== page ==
She says it was an “intense year” with six-hour meetings turning into nine and even 12-hour sessions, and 500-page reports to read with very little notice.

Makarini: “We really did have to thrash things out, and that would create extra meetings on extra meetings to make sure we did all have a good general understanding.”

That doesn’t mean they agreed with everything in the plan they signed off. One they had to swallow was the fact that the committee raised irrigation to a first-order priority for the Hurunui-Waiau zone, whereas the overall CWMS has it as a second-order priority.

While that reflects the balance of values on the Hurunui-Waiau committee, Raewyn feels it sends a (wrong) signal that irrigation is as important as the environment.

“It’s not like I agree with everything in the ZIP (zone implementation plan),” she says. “I’ve had to give up some things but we got it as balanced as we could.”

On the other hand, Te Marino says he has grown to appreciate that stored water facilities can deliver benefits to Ngāi Tahu values,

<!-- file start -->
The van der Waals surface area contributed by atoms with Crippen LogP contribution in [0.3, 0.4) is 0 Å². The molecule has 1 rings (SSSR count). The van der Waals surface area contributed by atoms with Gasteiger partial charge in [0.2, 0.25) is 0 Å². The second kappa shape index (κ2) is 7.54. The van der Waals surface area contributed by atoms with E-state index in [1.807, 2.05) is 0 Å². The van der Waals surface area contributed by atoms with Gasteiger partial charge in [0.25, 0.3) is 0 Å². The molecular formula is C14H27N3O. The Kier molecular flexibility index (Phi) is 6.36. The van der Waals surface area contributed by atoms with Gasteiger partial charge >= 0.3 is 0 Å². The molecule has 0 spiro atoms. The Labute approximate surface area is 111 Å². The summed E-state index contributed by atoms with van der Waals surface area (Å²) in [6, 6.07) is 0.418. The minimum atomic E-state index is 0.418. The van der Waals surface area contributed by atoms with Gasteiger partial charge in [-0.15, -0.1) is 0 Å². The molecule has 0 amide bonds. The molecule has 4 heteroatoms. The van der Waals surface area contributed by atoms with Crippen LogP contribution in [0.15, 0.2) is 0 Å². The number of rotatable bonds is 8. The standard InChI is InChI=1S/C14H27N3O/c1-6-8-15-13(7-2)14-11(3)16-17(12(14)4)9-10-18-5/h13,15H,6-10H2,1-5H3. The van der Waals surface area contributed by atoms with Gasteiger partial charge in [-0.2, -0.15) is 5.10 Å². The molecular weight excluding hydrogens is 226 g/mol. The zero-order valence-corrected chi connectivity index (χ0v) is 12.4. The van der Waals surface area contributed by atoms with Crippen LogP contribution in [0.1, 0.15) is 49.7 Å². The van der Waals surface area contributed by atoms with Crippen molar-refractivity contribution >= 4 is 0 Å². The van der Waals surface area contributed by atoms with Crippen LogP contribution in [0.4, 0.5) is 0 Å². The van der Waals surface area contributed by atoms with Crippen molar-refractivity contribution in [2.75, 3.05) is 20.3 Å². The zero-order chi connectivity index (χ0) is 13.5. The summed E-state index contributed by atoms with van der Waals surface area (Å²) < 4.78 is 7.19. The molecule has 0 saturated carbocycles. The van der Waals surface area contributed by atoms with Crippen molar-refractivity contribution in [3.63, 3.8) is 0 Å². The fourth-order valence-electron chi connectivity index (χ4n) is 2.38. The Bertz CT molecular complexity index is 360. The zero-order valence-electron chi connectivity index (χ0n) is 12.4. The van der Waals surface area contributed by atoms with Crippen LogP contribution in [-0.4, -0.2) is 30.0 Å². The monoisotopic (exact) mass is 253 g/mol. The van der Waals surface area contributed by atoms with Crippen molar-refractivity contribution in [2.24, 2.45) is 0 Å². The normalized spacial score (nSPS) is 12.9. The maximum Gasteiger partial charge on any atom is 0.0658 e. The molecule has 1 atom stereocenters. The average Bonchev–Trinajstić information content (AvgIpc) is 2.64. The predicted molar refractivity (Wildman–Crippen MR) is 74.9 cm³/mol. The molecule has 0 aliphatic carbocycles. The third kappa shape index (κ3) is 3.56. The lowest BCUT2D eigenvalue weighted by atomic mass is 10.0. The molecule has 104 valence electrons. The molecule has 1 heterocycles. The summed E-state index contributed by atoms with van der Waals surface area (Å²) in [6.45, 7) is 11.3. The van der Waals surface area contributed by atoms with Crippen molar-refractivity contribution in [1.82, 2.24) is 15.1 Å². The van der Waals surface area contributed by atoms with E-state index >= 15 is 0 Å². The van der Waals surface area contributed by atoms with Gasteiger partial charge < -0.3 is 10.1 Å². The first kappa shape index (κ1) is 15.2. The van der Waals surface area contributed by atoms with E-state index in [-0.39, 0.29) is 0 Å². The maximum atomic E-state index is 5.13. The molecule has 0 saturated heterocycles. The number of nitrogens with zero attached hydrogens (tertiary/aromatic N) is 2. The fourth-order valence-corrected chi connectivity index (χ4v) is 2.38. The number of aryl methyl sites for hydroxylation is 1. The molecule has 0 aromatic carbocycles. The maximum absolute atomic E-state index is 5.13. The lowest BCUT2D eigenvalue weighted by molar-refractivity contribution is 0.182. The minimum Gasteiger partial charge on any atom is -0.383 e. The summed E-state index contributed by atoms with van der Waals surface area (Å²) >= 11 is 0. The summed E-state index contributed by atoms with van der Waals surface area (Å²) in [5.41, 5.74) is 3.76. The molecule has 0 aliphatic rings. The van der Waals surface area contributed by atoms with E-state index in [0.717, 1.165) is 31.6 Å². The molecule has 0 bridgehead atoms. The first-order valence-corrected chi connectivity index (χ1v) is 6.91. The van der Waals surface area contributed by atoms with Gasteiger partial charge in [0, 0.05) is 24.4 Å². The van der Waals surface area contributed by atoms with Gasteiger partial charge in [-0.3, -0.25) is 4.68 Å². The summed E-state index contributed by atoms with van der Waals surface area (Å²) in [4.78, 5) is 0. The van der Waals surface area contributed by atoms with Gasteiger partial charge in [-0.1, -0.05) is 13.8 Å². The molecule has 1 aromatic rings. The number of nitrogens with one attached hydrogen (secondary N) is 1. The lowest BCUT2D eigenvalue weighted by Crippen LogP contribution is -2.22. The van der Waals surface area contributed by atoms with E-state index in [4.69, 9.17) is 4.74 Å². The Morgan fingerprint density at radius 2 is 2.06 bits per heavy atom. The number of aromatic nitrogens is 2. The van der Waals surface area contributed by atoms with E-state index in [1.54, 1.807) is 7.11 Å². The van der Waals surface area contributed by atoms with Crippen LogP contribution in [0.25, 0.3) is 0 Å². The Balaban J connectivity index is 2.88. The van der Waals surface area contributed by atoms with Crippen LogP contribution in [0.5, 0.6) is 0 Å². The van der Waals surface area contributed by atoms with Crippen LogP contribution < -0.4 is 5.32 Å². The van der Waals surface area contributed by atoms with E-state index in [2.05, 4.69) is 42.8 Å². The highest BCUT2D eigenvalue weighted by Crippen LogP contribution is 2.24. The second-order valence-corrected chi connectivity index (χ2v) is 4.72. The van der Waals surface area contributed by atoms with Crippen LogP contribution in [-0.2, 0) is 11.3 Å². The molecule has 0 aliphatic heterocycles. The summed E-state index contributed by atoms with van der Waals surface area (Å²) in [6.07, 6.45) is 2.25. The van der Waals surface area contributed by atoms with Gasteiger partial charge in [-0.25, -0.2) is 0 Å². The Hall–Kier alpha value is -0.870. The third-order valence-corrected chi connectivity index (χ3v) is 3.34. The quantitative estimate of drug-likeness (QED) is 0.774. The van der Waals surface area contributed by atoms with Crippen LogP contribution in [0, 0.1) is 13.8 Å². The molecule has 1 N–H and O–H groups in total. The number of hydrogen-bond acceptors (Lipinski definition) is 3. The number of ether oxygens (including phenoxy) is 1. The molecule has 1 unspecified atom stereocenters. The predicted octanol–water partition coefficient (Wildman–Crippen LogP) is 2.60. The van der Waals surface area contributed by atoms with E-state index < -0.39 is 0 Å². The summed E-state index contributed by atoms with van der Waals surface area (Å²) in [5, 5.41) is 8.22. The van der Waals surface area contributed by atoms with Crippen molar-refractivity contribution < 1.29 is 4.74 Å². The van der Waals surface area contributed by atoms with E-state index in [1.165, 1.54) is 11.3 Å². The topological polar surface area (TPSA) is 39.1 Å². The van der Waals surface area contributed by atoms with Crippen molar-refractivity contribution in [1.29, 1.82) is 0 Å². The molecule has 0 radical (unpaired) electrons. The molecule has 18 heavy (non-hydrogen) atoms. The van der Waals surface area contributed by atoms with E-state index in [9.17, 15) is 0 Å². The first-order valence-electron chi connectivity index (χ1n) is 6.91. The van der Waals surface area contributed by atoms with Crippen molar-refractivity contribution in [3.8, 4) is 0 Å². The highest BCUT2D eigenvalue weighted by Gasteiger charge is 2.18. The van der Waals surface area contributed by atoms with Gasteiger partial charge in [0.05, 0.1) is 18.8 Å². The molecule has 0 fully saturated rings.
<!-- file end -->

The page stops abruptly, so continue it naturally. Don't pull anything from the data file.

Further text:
especially when the local environment is already heavily degraded.

“Dams need to be designed so that they add value to all key interests. It can’t just be about growing grass and generating electricity. Water quality and biodiversity have to be protected and enhanced or my kids may never get to swim in or eat out of our rivers. Commercial use of water must come with clear responsibilities to look after that water – in stream and on the land.”

As a result, they supported the latest option for a big irrigation project in the Hurunui area, which will look to dam a tributary of the Hurunui River (Waitohi), not either of its main stems.